Thirteen-year-old girls are a force of nature. Literally. Menstruation. Masturbation. Womanhood begins. Vacillating between ambition and fearfulness, bold flirting and shy wondering, the female struggle begins, sometimes with feral ferocity.
Dance Nation at the Wilma Theater is a potent and entertaining play about a group of seven girls , one boy (Justin Jain, wonderfully befuddled in this female world), and one man (Keith Conallen, superb in his wardrobe of track suits), their adored tyrannical dance teacher, sometimes pontificating, sometimes sincere.
The cast of dancers — Taysha Maria Canales, Kimberly Chatterjee, Kimberly Fairbanks, Suli Holum, Campbell O’Hare, Brett Ashley Robinson, and Julianna Zinkel — is terrific.
The “team” of young dancers is preparing for the first of several competitions. The upstage wall features a huge ledge filled with glittering trophies. They want to win the next one and the one after that.
They also want to “dance away” all the suffering of humanity — a lovely, childish wish. They each want to wear the crown won by the best solo dancer. They want and want and want.
At a time when the female role — psychologically and sociologically — is based on “agency” and “empowerment,” Clare Barron’s play wrestles with competition and jealousy and envy and the tenderness and sweetness of girlhood friendships.
Dance Nation is about more than puberty — there is a great central number that brought down the house where they all celebrate their “perfect [p-word].” It’s also about how ruthless and demanding a career in dance is.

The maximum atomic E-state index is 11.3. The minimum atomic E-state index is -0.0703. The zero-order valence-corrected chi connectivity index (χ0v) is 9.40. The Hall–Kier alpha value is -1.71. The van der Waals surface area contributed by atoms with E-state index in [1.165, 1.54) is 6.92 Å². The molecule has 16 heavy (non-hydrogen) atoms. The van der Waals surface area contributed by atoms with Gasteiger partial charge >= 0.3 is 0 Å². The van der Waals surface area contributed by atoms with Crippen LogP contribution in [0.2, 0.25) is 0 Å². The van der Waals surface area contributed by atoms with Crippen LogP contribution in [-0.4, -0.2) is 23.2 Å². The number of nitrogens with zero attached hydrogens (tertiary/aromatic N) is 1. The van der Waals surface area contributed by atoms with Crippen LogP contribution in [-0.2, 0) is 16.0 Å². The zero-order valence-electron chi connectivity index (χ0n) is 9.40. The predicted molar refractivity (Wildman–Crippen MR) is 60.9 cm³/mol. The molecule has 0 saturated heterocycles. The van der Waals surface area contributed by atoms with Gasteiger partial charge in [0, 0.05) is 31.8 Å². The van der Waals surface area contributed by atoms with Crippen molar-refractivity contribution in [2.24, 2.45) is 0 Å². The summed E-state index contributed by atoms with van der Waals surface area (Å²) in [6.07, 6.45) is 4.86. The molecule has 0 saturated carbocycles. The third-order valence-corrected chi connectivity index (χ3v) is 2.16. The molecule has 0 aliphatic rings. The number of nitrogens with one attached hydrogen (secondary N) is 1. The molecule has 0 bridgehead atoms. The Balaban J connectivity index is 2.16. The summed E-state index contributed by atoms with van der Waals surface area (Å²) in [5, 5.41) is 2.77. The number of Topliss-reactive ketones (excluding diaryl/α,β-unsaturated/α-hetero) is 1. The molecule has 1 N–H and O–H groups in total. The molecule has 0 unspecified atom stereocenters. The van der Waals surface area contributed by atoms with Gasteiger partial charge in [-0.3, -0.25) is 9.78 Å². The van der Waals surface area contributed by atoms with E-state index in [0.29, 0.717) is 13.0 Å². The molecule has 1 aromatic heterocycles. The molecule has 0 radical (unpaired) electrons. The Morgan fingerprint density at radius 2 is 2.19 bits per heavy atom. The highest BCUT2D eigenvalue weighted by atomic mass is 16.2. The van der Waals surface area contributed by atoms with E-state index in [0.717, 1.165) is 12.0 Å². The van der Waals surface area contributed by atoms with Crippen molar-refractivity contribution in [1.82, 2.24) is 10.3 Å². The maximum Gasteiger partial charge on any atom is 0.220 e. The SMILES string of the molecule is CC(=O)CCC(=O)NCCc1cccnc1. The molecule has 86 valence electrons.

There are shades of Mean Girls, or maybe the crazy rivalry of The Wolves, and even the self-destructive madness of ballet films like The Red Shoes and Black Swan.
But eventually it dawns on you, from various threads in various conversations, that this is a memory play. These girls are now women looking back on the teenagers they were, even as they are girls imagining the women they will become.
It takes too long to realize that this glancing back/glancing forward is the perspective, that we are all the kids we were and the adults we became.
It’s noteworthy that the cast at the Wilma is uniformly young and strong and shapely and pretty. If the director, Margot Bordelon, had included women conspicuously older and fatter, with the occasional bad knee and some gray hair, the poignancy of the script would have come through more vividly.
“Sometimes I wonder what would happen if I really went for it,” one girl says. I couldn’t help wondering what would happen if Dance Nation really went for it — relinquished some of the charm and entertaining adorableness and gave us something more profound.
Through Nov. 10 at the Wilma Theater, 265 S. Broad St.